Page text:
Steven Levine
Steven Levine
3 min read


Well folks, another year, another Java One has passed. This conference has definitely got me thinking about a lot of things, especially the future of Java “The programming language”. You must be thinking, why in the world did I add that little blurb about “The programming language”, I mean, Java is nothing but a programming language right?

Wrong! There is a little thing called the JVM (Java Virtual Machine) that most of take for granted each and every day, when we open our IDE’s, start up our Application Servers, run our debuggers, etc…

Did you know that over 200 programming languages have been ported to run atop the JVM? All this talk about Java showing its age, and being out dated doesn’t necessarily mean that Java is going away. The language may go away, and when I say go away, I don’t mean go away, I mean maybe not be the top choice of language for writing future applications on top of the JVM. Java will never go away, just like Cobol is still around. There are enough core business systems written in Java/J2EE to last a life time. Just ask any Cobol programmer, after 30 years, they still have jobs available to them.

You must be thinking how can I compare Java to Cobol! Well, let me pose this question to you, namely, if a recruiter calls you up today describing an excellent opportunity working with J2EE/Struts 1 application. What would you think? J2EE/Struts 1? To me, that is “legacy” code, and it is nothing that I would like to work with now a days.

Dare I say it? Parts of the Java ecosystem are starting to look like Cobol? This is not a new concept at all. It all started many years ago. I would say some of the first people to publicize it was people such as Rod Johnson (Creator of The Spring Framework and CEO of Spring Source) and Bruce Tate (Author of Bitter Java, Better Faster Lighter Java, and Beyond Java). I would have to say that Bruce Tate said it best in his book Beyond Java. Keep in mind that book was authored many years ago. Thus, what I am saying is nothing new at all, it is just a concept that was thought of many years ago finally coming in to fruition.

Where is the proof? The proof is in the pudding (The JVM pudding). At Java One this year, it felt like it shouldn’t really be called Java One anymore, but maybe JVM One. It was interesting to see all of the slides at Java One this year said “The Java Programming Language” instead of just Java. Each session I attended the Presenter found it interesting how their slides were modified making this distinction. If you look beyond the slides, you start to see something interesting, namely, the fact that over half of the sessions offered had nothing to do with Java the language. Sessions like, “The Scripting Bowl”, which was a competition putting some of the leading scripting languages against one another. (I will go in to more details in a separate post, it was quite an interesting session), “Grails In The Enterprise”, “JRuby on Rails”, “Functional Programming with Scala”, to name a few. There were many more.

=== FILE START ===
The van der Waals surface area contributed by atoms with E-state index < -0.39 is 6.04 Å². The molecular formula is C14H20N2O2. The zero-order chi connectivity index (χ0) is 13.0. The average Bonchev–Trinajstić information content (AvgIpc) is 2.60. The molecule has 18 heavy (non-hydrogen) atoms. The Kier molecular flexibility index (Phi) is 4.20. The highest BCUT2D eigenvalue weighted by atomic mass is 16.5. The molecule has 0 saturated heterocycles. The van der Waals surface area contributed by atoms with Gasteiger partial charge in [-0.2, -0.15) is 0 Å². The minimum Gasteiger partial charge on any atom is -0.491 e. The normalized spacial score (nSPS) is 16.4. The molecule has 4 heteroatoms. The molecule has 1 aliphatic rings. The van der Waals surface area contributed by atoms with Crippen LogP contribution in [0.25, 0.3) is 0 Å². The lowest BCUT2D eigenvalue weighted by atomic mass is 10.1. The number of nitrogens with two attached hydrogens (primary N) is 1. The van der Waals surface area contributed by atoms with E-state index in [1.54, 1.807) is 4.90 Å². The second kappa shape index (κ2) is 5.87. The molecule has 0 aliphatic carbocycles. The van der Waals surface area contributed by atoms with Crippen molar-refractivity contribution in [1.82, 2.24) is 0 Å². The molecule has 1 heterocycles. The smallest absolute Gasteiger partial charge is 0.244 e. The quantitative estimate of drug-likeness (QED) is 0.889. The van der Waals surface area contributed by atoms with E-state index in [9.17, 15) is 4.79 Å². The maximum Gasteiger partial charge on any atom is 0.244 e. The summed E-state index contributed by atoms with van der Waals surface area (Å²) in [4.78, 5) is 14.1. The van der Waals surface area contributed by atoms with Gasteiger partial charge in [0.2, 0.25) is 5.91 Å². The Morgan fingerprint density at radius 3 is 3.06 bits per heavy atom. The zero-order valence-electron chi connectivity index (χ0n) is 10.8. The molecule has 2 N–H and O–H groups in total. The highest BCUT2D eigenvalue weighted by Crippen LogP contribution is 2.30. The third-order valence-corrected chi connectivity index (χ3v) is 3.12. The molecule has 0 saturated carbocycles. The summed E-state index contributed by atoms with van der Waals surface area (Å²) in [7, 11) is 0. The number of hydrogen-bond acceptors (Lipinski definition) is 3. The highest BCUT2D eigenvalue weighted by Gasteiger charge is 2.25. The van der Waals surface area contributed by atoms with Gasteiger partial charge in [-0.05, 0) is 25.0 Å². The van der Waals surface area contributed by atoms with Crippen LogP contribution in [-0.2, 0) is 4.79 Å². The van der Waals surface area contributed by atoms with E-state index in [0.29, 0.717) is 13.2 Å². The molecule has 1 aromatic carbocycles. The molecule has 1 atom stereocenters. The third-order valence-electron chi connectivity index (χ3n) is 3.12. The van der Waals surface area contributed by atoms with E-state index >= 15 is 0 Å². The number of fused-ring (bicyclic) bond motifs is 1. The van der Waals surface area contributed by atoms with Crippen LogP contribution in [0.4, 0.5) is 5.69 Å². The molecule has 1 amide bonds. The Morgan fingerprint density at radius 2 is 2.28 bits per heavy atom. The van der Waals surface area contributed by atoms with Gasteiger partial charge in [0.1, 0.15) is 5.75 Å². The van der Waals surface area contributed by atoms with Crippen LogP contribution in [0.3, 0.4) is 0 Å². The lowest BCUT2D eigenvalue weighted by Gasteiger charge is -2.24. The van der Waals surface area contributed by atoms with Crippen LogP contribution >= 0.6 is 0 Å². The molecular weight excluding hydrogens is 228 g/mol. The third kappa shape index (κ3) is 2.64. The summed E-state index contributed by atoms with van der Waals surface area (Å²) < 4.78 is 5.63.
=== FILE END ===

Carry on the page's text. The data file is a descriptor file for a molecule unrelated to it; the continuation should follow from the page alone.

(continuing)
After a weekend of recovering from information overload, I think I have finally drawn a conclusion, namely, Sun has realized that Java the programming language has lost steam with all of the “Cool” folks. There are tons of efforts going on to try to make Java more appealing again like adding Closures to it. Right now, that effort is confused at best. No one has a clear and direct answer to how/if they should be added. It is of the opinion of some folks, that we should stabilize Java as it is, and create a new and improved Java 3.0.

The main point to focus on here is the distinction Sun is making between Java the language and Java the Platform, and the reasoning behind it. If you piece all of the clues together, you can draw the conclusion that Java as a language is loosing steam, and Sun realizes this, but Java as a platform, (JVM), is not going anywhere. There are tons of compelling languages available now that run atop the JVM. Some dynamic, some static, some functional, you name the programming paradigm, and there is a language available to use to target the JVM.

The main point of this post is to show a clear distinction between Java the language and Java the platform. In my next post I will discuss which languages have the best change of being the new Java 3.0.